We know this above all things – your steadfast love endures beyond all things here on this earth and beyond this earth. We know this, and yet we still struggle. We know that we are your people, and we also know that you most certainly are our God. Although we know we can rest in this certainty, Lord, there is so much more that we are so very uncertain about – so much that we don’t know. So much to worry about that we sometimes find ourselves frozen unknowing what to do next.
God, we give to you the things we are uncertain about, because many of us truly don’t know what may be next in each of our lives.
We are uncertain about our jobs, our livelihood, the things which allow us to not worry about where our next meals may come from and keep us safe in the places we call home. We are uncertain about our health and the health of the ones we hold dear. We have lost some of our dearest people due to all kinds of illnesses, including Covid-19. As the numbers of those infected and those who have died continue to climb in the U.S. and around the world to levels we never imagined, we are uncertain about our own lives.
Although we pray we may stay healthy – we are uncertain about how much time we each have on this earth. We are uncertain about how to take care of those we love – knowing that we must stay away in order to care for one another. We are uncertain about what our world is going to look like in the next weeks, months, and years, and how it will change and become a different place than we remember.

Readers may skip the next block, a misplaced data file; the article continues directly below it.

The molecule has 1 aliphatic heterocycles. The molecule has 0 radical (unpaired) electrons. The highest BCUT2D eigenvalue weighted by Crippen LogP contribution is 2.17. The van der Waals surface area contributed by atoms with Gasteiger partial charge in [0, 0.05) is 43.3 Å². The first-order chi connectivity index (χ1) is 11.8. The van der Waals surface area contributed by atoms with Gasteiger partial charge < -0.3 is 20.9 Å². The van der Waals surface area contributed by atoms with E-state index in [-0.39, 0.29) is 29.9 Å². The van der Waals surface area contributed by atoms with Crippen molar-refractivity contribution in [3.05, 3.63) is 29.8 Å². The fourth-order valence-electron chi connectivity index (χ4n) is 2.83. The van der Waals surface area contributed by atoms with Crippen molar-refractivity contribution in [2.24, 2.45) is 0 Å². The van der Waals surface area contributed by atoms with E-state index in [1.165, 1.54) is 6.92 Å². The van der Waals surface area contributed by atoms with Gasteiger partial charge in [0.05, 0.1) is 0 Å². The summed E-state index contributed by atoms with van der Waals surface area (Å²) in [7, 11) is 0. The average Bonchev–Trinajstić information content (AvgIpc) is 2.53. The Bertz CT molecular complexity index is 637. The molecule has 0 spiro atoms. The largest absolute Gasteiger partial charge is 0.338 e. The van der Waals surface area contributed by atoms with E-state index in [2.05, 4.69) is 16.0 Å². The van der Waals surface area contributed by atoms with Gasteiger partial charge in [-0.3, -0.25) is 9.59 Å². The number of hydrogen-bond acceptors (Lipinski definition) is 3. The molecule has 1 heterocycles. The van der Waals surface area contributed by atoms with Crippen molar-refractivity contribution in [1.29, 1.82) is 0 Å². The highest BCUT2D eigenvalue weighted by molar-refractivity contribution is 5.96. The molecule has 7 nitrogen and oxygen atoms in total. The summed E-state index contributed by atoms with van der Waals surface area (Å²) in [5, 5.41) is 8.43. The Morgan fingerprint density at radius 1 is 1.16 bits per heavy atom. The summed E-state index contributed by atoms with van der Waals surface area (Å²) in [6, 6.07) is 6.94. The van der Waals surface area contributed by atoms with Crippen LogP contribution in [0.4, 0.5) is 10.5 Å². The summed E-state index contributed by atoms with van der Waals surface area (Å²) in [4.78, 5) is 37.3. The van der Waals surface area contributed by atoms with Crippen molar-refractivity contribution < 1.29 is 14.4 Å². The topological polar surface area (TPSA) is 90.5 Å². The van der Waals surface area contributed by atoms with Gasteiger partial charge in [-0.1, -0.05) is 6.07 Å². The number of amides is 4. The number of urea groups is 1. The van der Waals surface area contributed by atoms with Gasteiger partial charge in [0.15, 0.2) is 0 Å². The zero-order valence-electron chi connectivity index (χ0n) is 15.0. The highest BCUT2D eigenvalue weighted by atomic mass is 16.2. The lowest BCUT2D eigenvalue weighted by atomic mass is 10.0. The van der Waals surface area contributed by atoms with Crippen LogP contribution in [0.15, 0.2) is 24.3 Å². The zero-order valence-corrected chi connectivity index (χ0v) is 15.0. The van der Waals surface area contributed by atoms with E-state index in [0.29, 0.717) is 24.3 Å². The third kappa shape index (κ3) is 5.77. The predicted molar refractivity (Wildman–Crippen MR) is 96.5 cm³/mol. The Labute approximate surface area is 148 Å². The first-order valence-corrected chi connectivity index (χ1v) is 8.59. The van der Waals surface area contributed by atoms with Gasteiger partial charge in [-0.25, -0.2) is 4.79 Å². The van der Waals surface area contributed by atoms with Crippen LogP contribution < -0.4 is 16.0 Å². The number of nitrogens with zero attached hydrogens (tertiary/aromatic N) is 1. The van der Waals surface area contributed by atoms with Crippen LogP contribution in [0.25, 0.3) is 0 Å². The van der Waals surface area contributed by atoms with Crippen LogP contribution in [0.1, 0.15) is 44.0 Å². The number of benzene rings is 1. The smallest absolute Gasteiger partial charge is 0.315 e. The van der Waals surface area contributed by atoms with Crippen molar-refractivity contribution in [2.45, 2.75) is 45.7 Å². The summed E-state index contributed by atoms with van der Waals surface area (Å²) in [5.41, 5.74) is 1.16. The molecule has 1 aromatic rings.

We are uncertain, Lord. Deeply uncertain, but as we look toward this next week in the season of Advent – we look towards this week which encompasses joy.
We find joy and hope even in the places where there seems to be no goodness. We see the tensions in Venezuela due to the election. We worry as we see more than 300 people in southeastern India hospitalized with an unidentified illness. Our hearts ache as we see violence in Ethiopia, Sudan, Afghanistan, and Nigeria. We grieve the losses, including at least seven people have been killed in ongoing violent protests in northern Iraq.
- Even as we see violence and our neighbors being hurt, we find hope in the helpers. And even more, we find joy in you, and in those making a difference even amidst terror.
- We see joy, Lord, in the faces that light up when a Zoom call is first opened and we see people we haven’t seen in a long time.
- We recognize joy, as we see people come together to lift up marginalized voices.
- We hear joy in our middle and high schoolers who choose to have difficult conversations about topics that matter.
- We feel joy as we keep going – as we continue doing some of the things we enjoy in an altered way.
We have joy and hope, Lord. And for this joy we are so grateful. We have joy, Lord, because it is you who gives us the joy that runs through our bodies. The joy that you are greater and can give us more possibilities than we could ever imagine. The joy that we can be absolutely certain, that even if our world may be breaking, our very bodies might be giving out, our jobs may not be there tomorrow, our dearest friends and family may be unhappy with us – even with all of this – we are absolutely certain that you fill us with a joy that will lift us up. Help us, Lord, to spread this unbelievable joy to every single person we meet – so that we may not hold this for ourselves, but so that this world might have a glimmer of your infinite and amazing joy.